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Tyson on DWB

March 28, 2010

Neil DeGrasse Tyson recounts an evening with friends at a conference.  They had gotten to telling stories about being confronted by police:

I had a dozen different encounters to draw from.  There was the time I was stopped late at night at an underpass on an empty road in New Jersey for having changed lanes without signaling.  The officer told me to get out of my car and questioned me for ten minutes around back with the headlights of his squad car brightly illuminating my face.  Is this your car?  Yes.  Who is the woman in the passenger seat?  My wife.  Where are you coming from?  My parents’ house.  Where are you going?  Home.  What do you do for a living?  I am an astrophysicist at Princeton University.  What’s in your trunk?  A spare tire, and a lot of other greasy junk.  He went on to say that the “real reason” he stopped me was because my car’s license plates were much newer and shinier than the seventeen-year-old Ford that I was driving.  The officer was just making sure that neither the car nor the plates were stolen.

From Neil DeGrasse Tyson, The Sky Is Not The Limit: adventures of an urban astrophysicist.  I’ve linked the Kindle version, though my copy is an actual book on paper.  It’s kind of cool that even though the book is out of print, you can still get it in some form, no?  Though used copies are available; I got mine for a buck on the discount table of the college bookstore.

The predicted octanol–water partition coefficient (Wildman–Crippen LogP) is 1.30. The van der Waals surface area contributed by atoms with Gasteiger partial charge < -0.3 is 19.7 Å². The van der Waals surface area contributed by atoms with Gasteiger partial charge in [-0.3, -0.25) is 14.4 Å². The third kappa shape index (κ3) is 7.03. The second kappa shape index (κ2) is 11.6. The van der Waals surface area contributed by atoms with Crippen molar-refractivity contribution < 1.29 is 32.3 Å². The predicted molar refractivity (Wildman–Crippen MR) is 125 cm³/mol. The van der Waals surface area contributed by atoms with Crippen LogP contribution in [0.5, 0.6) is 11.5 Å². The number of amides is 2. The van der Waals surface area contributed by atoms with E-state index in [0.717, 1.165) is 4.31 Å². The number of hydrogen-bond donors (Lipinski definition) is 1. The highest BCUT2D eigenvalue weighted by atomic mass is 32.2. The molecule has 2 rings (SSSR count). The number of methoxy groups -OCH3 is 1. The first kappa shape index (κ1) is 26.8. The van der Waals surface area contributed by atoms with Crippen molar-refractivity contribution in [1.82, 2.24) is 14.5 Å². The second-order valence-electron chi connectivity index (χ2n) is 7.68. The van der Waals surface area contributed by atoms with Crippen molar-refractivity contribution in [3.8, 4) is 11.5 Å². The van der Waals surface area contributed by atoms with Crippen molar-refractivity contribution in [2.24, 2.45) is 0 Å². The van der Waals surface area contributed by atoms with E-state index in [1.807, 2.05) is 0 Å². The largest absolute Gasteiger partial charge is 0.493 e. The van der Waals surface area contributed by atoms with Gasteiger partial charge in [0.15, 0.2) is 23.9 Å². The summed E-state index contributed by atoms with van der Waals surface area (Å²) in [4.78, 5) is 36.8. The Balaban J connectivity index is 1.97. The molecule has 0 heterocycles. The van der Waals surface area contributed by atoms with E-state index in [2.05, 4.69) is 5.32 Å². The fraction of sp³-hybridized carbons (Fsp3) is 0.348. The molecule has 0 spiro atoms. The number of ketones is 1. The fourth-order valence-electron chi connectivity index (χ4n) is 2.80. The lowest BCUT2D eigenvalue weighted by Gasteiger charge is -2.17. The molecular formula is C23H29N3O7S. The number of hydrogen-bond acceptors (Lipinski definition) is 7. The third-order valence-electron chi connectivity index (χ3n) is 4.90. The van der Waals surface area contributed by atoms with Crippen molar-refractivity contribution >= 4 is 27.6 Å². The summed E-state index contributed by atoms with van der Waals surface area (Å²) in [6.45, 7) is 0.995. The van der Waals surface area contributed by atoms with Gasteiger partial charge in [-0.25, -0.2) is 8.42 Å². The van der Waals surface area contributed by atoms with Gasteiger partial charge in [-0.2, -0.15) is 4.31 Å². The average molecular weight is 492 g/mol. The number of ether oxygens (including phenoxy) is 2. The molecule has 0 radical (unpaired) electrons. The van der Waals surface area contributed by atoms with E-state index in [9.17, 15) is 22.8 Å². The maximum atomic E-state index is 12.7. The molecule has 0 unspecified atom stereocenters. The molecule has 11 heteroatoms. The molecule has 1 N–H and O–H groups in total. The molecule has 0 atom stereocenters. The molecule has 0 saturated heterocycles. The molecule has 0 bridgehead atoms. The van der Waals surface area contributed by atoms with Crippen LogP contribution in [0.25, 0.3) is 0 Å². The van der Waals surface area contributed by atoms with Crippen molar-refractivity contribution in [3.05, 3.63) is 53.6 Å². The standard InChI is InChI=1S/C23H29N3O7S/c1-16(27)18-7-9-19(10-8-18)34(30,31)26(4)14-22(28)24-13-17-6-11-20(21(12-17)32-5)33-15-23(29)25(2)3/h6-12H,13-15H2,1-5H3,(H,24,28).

The quote is from a moving chapter, Dark Matters in which he recounts his path to gaining his PhD in astrophysics, bringing “the national total of Black astrophysicists from six to seven (out of four thousand nationwide)”.  I had wondered why, though a top athlete, he had declined an invitation to appear in the “sexiest scientists” calendar but the chapter explains it completely.  And also the reason why, though frequently challenged to become some kind of civil rights spokesman, he chose to become an astrophysicist instead. 

I’d love to think we live in a post-racial era in our country.  I once did think that, in fact.

Categories: Uncategorized
  1. March 30, 2010 at 12:04 | #1

    I’d better make sure that my license plate never looks too new, I guess. No, I’m not black, but I’m coming to the conclusion that the way we’ll achieve equality on this issue is that the rest of us will soon be treated the way black people are, not vice versa.

    As for NDT not being a civil rights activist, I think he’s doing something that is at least as important. As he mentions, black people are underrepresented in many professions, including mine. NDT is a highly visible example that blacks can be scientists, engineers, and computer scientists. Role models are important, too.

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